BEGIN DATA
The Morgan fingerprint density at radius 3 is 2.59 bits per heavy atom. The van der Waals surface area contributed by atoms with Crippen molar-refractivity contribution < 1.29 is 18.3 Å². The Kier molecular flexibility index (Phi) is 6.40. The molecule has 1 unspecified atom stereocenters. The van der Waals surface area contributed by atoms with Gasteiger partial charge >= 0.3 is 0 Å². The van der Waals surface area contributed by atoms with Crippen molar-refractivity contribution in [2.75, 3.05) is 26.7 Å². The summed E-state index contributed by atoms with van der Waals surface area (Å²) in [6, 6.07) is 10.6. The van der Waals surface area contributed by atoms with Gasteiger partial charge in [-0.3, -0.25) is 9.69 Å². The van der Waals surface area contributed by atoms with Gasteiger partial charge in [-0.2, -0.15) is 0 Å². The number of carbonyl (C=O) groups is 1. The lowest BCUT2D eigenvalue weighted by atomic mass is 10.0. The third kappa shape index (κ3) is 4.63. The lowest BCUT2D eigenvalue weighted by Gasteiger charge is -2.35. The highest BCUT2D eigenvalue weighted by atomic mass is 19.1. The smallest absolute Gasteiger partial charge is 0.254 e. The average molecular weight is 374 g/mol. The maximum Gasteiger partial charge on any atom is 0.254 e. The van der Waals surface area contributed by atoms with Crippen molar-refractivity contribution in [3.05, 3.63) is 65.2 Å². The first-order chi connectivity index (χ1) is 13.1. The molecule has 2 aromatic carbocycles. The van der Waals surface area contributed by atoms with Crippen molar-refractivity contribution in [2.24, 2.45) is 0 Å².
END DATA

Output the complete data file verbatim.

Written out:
The Morgan fingerprint density at radius 3 is 2.59 bits per heavy atom. The van der Waals surface area contributed by atoms with Crippen molar-refractivity contribution < 1.29 is 18.3 Å². The Kier molecular flexibility index (Phi) is 6.40. The molecule has 1 unspecified atom stereocenters. The van der Waals surface area contributed by atoms with Gasteiger partial charge >= 0.3 is 0 Å². The van der Waals surface area contributed by atoms with Crippen molar-refractivity contribution in [2.75, 3.05) is 26.7 Å². The summed E-state index contributed by atoms with van der Waals surface area (Å²) in [6, 6.07) is 10.6. The van der Waals surface area contributed by atoms with Gasteiger partial charge in [-0.3, -0.25) is 9.69 Å². The van der Waals surface area contributed by atoms with Gasteiger partial charge in [-0.2, -0.15) is 0 Å². The number of carbonyl (C=O) groups is 1. The lowest BCUT2D eigenvalue weighted by atomic mass is 10.0. The third kappa shape index (κ3) is 4.63. The lowest BCUT2D eigenvalue weighted by Gasteiger charge is -2.35. The highest BCUT2D eigenvalue weighted by atomic mass is 19.1. The smallest absolute Gasteiger partial charge is 0.254 e. The average molecular weight is 374 g/mol. The maximum Gasteiger partial charge on any atom is 0.254 e. The van der Waals surface area contributed by atoms with Crippen molar-refractivity contribution in [3.05, 3.63) is 65.2 Å². The first-order chi connectivity index (χ1) is 13.1. The molecule has 2 aromatic carbocycles. The van der Waals surface area contributed by atoms with Crippen molar-refractivity contribution in [2.24, 2.45) is 0 Å².